Professional Negligence Solicitor in UK Law

Leading Cases
  • Balogun v Boyes Sutton and Perry (A Firm)
    • Court of Appeal (Civil Division)
    • 21 February 2017

    It seems to me, however, that there is more substance in the second version of the appellant's case under this ground. In the Queen Elizabeth's School case a solicitor was asked to advise the school on the meaning of a restrictive covenant which the solicitor had negotiated. In subsequent legal proceedings in professional negligence against the solicitor the court was not asked to rule on the meaning of the covenant but only on whether there was real scope for doubt as to what it meant.

  • Lillicrap v Nalder & Son (A Firm)
    • Court of Appeal (Civil Division)
    • 29 June 1992

    The waiver can only extend to matters which are relevant to an issue in the proceedings and, privilege apart, admissible in evidence. There is no waiver for a roving search into anything else in which the solicitor or any other solicitor may have happened to have acted for the clients. But the waiver must go far enough not merely to entitle the plaintiff to establish his cause of action but to enable the defendant to establish a defence to the cause of action if he has one.

  • Haward and Others v Fawcetts (A Firm) and Another
    • House of Lords
    • 01 March 2006

    It means knowing with sufficient confidence to justify embarking on the preliminaries to the issue of a writ, such as submitting a claim to the proposed defendant, taking advice, and collecting evidence: 'suspicion, particularly if it is vague and unsupported, will indeed not be enough, but reasonable belief will normally suffice'. In other words, the claimant must know enough for it to be reasonable to begin to investigate further.

    In many cases the distinction between facts (relevant) and the legal consequence of facts (irrelevant) can readily be drawn. There may be difficulties in cases where a claimant knows of an omission by say, a solicitor, but does not know the damage he has suffered can be attributed to that omission because he does not realise the solicitor owed him a duty.

  • Paragon Finance Plc (formerly National Home Loans Corpn Plc) v Freshfields (A Firm)
    • Court of Appeal (Civil Division)
    • 11 March 1999

    A party cannot deliberately subject a relationship to public scrutiny and at the same time seek to preserve its confidentiality. He cannot pick and choose, disclosing such incidents of the relationship as strengthen his claim for damages and concealing from forensic scrutiny such incidents as weaken it. He cannot attack his former solicitor and deny the solicitor the use of materials relevant to his defence.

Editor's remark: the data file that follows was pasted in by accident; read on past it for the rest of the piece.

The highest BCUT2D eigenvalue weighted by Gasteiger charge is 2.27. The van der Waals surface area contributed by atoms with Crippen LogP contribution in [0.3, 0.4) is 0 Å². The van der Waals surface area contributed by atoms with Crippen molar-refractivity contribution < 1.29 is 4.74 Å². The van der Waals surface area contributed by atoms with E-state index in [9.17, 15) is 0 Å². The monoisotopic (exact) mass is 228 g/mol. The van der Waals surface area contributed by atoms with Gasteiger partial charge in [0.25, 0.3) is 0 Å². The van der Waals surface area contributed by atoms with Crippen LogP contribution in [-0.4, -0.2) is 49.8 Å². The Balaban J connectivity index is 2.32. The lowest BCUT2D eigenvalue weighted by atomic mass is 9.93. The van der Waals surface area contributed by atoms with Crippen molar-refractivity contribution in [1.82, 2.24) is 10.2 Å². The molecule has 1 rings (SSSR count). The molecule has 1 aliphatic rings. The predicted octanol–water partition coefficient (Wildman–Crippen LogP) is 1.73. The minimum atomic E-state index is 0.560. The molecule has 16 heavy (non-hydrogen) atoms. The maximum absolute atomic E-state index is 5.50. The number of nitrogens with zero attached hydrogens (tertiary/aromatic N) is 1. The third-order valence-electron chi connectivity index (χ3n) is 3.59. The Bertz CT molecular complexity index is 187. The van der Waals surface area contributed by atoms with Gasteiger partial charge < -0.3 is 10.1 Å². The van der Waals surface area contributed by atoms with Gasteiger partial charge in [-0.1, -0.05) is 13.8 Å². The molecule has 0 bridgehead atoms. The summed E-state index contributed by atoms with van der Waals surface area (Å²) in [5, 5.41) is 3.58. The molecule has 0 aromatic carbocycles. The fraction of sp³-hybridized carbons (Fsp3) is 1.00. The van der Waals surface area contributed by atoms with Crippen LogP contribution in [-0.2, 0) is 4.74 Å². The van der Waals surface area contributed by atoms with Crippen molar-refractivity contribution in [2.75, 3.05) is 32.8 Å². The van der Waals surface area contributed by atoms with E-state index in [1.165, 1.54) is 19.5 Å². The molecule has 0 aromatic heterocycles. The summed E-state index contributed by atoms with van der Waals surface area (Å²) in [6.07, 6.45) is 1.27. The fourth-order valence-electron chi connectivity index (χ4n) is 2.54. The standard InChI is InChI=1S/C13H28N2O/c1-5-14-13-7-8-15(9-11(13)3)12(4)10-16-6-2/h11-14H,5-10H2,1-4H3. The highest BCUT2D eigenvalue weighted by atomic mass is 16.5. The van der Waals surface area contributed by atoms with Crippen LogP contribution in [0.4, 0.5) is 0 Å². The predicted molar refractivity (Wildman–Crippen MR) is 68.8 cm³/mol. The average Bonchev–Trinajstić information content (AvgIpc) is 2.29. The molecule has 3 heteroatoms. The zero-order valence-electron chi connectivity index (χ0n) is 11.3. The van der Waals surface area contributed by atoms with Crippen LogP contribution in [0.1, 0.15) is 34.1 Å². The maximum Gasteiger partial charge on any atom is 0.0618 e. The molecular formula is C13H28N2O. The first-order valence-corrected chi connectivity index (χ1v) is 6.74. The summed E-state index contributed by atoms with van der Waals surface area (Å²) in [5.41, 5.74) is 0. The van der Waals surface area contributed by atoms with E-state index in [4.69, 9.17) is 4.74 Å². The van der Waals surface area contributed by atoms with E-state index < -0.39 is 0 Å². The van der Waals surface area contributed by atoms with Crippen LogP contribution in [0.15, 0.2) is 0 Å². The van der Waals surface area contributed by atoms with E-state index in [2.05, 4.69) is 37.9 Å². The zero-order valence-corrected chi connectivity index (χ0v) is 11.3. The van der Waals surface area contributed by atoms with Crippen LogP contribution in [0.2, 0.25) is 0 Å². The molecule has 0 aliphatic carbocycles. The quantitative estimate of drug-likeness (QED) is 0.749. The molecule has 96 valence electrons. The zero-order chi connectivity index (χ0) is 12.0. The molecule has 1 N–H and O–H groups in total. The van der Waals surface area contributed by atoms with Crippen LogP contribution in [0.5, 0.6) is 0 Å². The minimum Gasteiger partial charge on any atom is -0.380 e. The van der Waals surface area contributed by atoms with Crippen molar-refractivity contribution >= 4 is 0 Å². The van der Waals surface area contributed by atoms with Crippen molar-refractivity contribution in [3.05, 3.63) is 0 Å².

• Pickersgill and Another v Riley
    • Privy Council
    • 25 February 2004

    It is plain that when a solicitor is instructed by a client to act in a transaction, a duty of care arises. But it is also plain that the scope of that duty of care is variable. It will depend, first and foremost, upon the content of the instructions given to the solicitor by the client.

  • Allen v Sir Alfred McAlpine & Sons Ltd
    • Court of Appeal (Civil Division)
    • 11 January 1968

    Not only would there be available to him any advice or material which had been given or obtained by his solicitor in support of his case in the dismissed action, but the principle of Armory v. Delamirie would apply and would impose upon the solicitor the onus of satisfying the Court that the plaintiff's claim in the dismissed action would not have succeeded had it been prosecuted with diligence. This would be a heavy onus to sustain after so great a lapse of time.

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  • The Insolvency (England and Wales) Rules 2016
    • UK Non-devolved
    • January 01, 2016
    ...... “solicitor” means a solicitor of the Senior Courts and, in ... the name of the relevant recognised professional body which is the source of the supervisor's ... of a liability to pay damages for negligence, nuisance or breach of a statutory, contractual ......
  • Courts and Legal Services Act 1990